How to Install and Configure NFS Server on Linux

In this article we will learn and configure NFS (Network File System) which is basically used to share the files and folders between Linux systems. This was developed by Sun Microsystems in 1980 which allows us to mount the file system in the network and remote users can interact and the share just like local file and folders.

Features of NFS

  • NFS can be configured as a centralized storage solution.
  • No need of running the same OS on both machines.
  • Can be secured with Firewalls.
  • It can be shared along with all the flavors of *nix.
  • The NFS share folder can be mounted as a local file system.

Setup NFS

NFS mount needed at least two machines. The machine hosting the shared folders is called as server and which connects is called as clients.

IP address Details of Server & Client

  • Server:
  • Client:

Configuring NFS Server

We needed to install the packages for NFS

# yum install nfs-utils nfs-utils-lib
Loaded plugins: fastestmirror, security
Setting up Install Process
Loading mirror speeds from cached hostfile
epel/metalink | 4.0 kB 00:00
* base:
* epel:
* extras:
* updates:
Resolving Dependencies
--> Running transaction check
---> Package nfs-utils.x86_64 1:1.2.3-64.el6 will be installed
---> Package nfs-utils-lib.x86_64 0:1.1.5-11.el6 will be installed
--> Finished Dependency Resolution
Dependencies Resolved
Package             Arch             Version             Repository                Size
nfs-utils          x86_64             1:1.2.3-64.el6       base                   331 k
nfs-utils-lib      x86_64             1.1.5-11.el6         base                   68 k
Transaction Summary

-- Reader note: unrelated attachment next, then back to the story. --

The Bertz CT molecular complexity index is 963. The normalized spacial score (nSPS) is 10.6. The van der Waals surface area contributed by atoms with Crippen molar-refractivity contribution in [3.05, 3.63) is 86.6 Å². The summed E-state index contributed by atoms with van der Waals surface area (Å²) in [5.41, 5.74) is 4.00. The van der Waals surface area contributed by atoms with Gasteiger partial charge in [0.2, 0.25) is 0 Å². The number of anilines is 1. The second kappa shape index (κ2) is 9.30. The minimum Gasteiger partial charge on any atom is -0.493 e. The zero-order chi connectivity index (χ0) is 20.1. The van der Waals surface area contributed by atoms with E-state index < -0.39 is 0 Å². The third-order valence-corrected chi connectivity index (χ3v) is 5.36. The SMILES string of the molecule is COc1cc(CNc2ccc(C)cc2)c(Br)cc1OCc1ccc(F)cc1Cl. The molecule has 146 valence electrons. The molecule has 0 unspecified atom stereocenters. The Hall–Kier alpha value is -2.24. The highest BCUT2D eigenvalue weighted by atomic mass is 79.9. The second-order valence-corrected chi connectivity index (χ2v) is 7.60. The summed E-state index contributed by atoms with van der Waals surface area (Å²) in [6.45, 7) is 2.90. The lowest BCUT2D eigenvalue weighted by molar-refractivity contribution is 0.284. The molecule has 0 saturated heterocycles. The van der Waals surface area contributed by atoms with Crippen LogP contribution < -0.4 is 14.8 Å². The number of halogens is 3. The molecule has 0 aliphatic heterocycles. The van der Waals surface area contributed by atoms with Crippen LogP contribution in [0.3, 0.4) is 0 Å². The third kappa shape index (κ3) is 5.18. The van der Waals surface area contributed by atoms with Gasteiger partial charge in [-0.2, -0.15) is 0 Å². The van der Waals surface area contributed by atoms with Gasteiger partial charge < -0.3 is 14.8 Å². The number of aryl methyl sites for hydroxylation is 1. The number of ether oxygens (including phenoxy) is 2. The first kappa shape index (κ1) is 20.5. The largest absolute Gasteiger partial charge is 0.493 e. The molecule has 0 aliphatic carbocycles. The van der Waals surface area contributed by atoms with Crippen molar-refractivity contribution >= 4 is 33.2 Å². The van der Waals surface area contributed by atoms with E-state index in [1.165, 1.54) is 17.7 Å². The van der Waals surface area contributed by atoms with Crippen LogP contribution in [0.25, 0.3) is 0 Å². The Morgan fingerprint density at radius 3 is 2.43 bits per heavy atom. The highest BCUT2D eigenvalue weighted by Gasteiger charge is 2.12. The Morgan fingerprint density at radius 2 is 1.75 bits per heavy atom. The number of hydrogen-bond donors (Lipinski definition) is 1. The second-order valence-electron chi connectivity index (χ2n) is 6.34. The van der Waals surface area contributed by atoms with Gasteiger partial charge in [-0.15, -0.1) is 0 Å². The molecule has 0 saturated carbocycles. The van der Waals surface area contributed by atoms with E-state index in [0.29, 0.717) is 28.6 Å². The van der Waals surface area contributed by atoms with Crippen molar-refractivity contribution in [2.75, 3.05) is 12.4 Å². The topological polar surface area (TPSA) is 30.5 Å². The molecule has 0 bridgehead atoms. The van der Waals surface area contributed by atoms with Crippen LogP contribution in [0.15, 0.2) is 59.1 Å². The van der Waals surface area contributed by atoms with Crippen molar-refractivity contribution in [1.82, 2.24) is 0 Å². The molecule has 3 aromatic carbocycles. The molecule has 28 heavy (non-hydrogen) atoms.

Install 2 Package(s)
Total download size: 399 k
Installed size: 1.1 M
Is this ok [y/N]: y
Downloading Packages:
(1/2): nfs-utils-1.2.3-64.el6.x86_64.rpm | 331 kB 00:00
(2/2): nfs-utils-lib-1.1.5-11.el6.x86_64.rpm | 68 kB 00:00
Total 60 kB/s | 399 kB 00:06
Running rpm_check_debug
Running Transaction Test
Transaction Test Succeeded
Running Transaction
Installing : nfs-utils-lib-1.1.5-11.el6.x86_64 1/2
Installing : 1:nfs-utils-1.2.3-64.el6.x86_64 2/2
Verifying : 1:nfs-utils-1.2.3-64.el6.x86_64 1/2
Verifying : nfs-utils-lib-1.1.5-11.el6.x86_64 2/2
nfs-utils.x86_64 1:1.2.3-64.el6 nfs-utils-lib.x86_64 0:1.1.5-11.el6

After this run the below commands to start the NFS servers and make sure it start at boot time.

# chkconfig nfs on
# service rpcbind start
# service nfs start

Starting NFS services: [ OK ]
Starting NFS quotas: [ OK ]
Starting NFS mountd: [ OK ]
Starting NFS daemon: [ OK ]
Starting RPC idmapd: [ OK ]

Exporting the Share Directory

We need to decide a directory which we want to share with the client. The directory should be added to /etc/exports

# vi /etc/exports

All the below lines to the file.



  • /share – is the share folder which server wants to share
  • – is the IP address of the client to whom want to share
  • rw – This will all the clients to read and write the files to the share directory.
  • sync – which will confirm the shared directory once the changes are committed.
  • no_subtree_check – Will prevents the scanning the shared directory, as nfs performs the scans of every share directory, Disabling the subtree check will increase the reliability, but reduces the security.